Russian Karatsev shocks Djokovic in Serbia Open semis

Russian third seed Aslan Karatsev clinched the biggest win of his career when he defeated world No. 1 Novak Djokovic 7-5, 4-6, 6-4 in a three-hour, 25-minute slugfest to reach the Serbia Open final.

The 27-year-old Karatsev will take on Italy’s Matteo Berrettini who defeated American-born Japanese Taro Daniel 6-1, 6-7(5), 6-0 in the other semi-final.

Taking on the top seed at his namesake Novak Tennis Centre in Belgrade, Karatsev stayed calm in the decisive moments to save 23 of the 28 break points he faced against Djokovic on Saturday.

The Russian stuck to his aggressive strategy to survive a second-set comeback and record a memorable win, which turned out to be the longest ATP Tour match of the year against Djokovic.

“It was a long, tough match against a tough opponent,” Karatsev said on the ATP Tour website. “You have to put in like 200 per cent to beat this guy; it’s like playing against a wall. And he also made some good shots. He doesn’t give you any free points. He always makes you play, and you have to be always there because once you miss a couple of shots, he just takes it very quickly. That’s how I lost the second set.”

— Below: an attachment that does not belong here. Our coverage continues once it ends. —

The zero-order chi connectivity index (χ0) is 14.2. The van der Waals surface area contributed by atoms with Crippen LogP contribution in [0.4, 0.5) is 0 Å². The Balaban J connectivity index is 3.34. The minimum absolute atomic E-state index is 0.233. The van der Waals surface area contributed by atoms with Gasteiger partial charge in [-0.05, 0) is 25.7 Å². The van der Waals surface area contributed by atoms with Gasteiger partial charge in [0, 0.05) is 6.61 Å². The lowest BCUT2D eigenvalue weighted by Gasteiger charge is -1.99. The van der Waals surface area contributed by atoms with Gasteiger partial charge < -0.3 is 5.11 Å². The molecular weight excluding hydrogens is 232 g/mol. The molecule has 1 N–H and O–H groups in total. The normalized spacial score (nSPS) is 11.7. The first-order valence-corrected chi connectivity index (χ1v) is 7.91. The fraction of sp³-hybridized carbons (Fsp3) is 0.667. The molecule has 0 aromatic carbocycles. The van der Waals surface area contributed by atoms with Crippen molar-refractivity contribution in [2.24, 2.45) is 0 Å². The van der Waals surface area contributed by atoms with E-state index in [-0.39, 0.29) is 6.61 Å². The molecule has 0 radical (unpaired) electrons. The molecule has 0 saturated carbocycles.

Karatsev improved to 1-1 in his ATP head-to-head against Djokovic, avenging his straight-sets defeat in the 2021 Australian Open semi-finals. The Russian will face second seed Matteo Berrettini for a shot at winning his second tour-level trophy.

“I stepped on the court to win. I had belief in myself, and I said to myself that I would play every ball no matter what,” said Karatsev. “I tried to keep this strategy that we spoke about with the coach. You have to fight for every ball; that was the key to success.”

Djokovic powered his way to a 2-0 lead in the first two sets against the reigning Dubai champion Karatsev, who burst onto the scene at the Australian Open with a breakthrough semi-final from the qualifiers. But in both sets, Karatsev didn’t allow Djokovic to settle into the lead, breaking back quickly and pressing the Serbian from the baseline with punishing rallies.

After Karatsev claimed the opening set, he looked to be closing in on a straight-sets win as he took a 4-2 lead in the second. But the world No. 1 responded emphatically, reeling off the next four games in a row. He was nearly untouchable in the final game, blasting passing shots off both wings to battle back from 15/40 and claim the break.

But in a 73-minute deciding set that came down the wire, it was Djokovic who blinked first. Karatsev took time away from his opponent by going to the net regularly and closing out points with smart forehand drive volleys. He also honed in on Djokovic’s second serve, winning 52 per cent of the points (23/44) behind the Serbian’s second delivery. Karatsev earned the lone break at 4-3, denying Djokovic 10 break points in the final set en route to the final.

“This is definitely the biggest win of my career, it’s the World No. 1,” said Karatsev.

With his fifth tour-level clay-court victory, Karatsev snapped Djokovic’s 11-match winning streak on home soil (30-4 overall) dating back to Davis Cup in 2011. Djokovic, who added a record-extending ninth Australian Open trophy to his haul earlier this season, was looking for his 83rd ATP Tour title.

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